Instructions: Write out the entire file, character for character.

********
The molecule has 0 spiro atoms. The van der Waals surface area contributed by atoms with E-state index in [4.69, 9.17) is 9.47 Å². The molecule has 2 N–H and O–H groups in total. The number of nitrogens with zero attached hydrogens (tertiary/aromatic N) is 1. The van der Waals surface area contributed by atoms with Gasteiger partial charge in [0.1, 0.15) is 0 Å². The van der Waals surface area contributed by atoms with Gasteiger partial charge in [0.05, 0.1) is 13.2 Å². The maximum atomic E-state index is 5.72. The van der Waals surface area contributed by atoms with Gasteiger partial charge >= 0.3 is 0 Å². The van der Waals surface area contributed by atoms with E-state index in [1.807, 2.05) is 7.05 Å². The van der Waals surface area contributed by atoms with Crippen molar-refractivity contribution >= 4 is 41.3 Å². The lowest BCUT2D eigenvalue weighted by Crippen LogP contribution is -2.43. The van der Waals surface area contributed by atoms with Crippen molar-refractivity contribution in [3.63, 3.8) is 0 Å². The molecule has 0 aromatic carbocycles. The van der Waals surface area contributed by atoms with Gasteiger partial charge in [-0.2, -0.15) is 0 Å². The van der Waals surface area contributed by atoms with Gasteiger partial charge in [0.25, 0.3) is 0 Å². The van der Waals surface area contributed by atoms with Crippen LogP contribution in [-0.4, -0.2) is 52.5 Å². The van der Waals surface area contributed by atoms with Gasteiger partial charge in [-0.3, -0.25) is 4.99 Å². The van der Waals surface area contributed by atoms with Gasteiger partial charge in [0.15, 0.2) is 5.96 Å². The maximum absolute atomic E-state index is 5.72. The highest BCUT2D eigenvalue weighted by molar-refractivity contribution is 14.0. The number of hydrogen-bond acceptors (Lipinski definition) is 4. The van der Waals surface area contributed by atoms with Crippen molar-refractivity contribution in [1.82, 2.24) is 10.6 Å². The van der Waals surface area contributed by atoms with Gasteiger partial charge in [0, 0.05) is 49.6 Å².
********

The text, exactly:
The molecule has 0 spiro atoms. The van der Waals surface area contributed by atoms with E-state index in [4.69, 9.17) is 9.47 Å². The molecule has 2 N–H and O–H groups in total. The number of nitrogens with zero attached hydrogens (tertiary/aromatic N) is 1. The van der Waals surface area contributed by atoms with Gasteiger partial charge in [0.1, 0.15) is 0 Å². The van der Waals surface area contributed by atoms with Gasteiger partial charge in [0.05, 0.1) is 13.2 Å². The maximum atomic E-state index is 5.72. The van der Waals surface area contributed by atoms with Gasteiger partial charge >= 0.3 is 0 Å². The van der Waals surface area contributed by atoms with E-state index in [1.807, 2.05) is 7.05 Å². The van der Waals surface area contributed by atoms with Crippen molar-refractivity contribution >= 4 is 41.3 Å². The lowest BCUT2D eigenvalue weighted by Crippen LogP contribution is -2.43. The van der Waals surface area contributed by atoms with Crippen molar-refractivity contribution in [3.63, 3.8) is 0 Å². The molecule has 0 aromatic carbocycles. The van der Waals surface area contributed by atoms with Gasteiger partial charge in [-0.2, -0.15) is 0 Å². The van der Waals surface area contributed by atoms with Gasteiger partial charge in [0.25, 0.3) is 0 Å². The van der Waals surface area contributed by atoms with Crippen LogP contribution in [-0.4, -0.2) is 52.5 Å². The van der Waals surface area contributed by atoms with Gasteiger partial charge in [-0.3, -0.25) is 4.99 Å². The van der Waals surface area contributed by atoms with Gasteiger partial charge in [0.15, 0.2) is 5.96 Å². The maximum absolute atomic E-state index is 5.72. The highest BCUT2D eigenvalue weighted by molar-refractivity contribution is 14.0. The number of hydrogen-bond acceptors (Lipinski definition) is 4. The van der Waals surface area contributed by atoms with Crippen molar-refractivity contribution in [1.82, 2.24) is 10.6 Å². The van der Waals surface area contributed by atoms with Gasteiger partial charge in [0, 0.05) is 49.6 Å².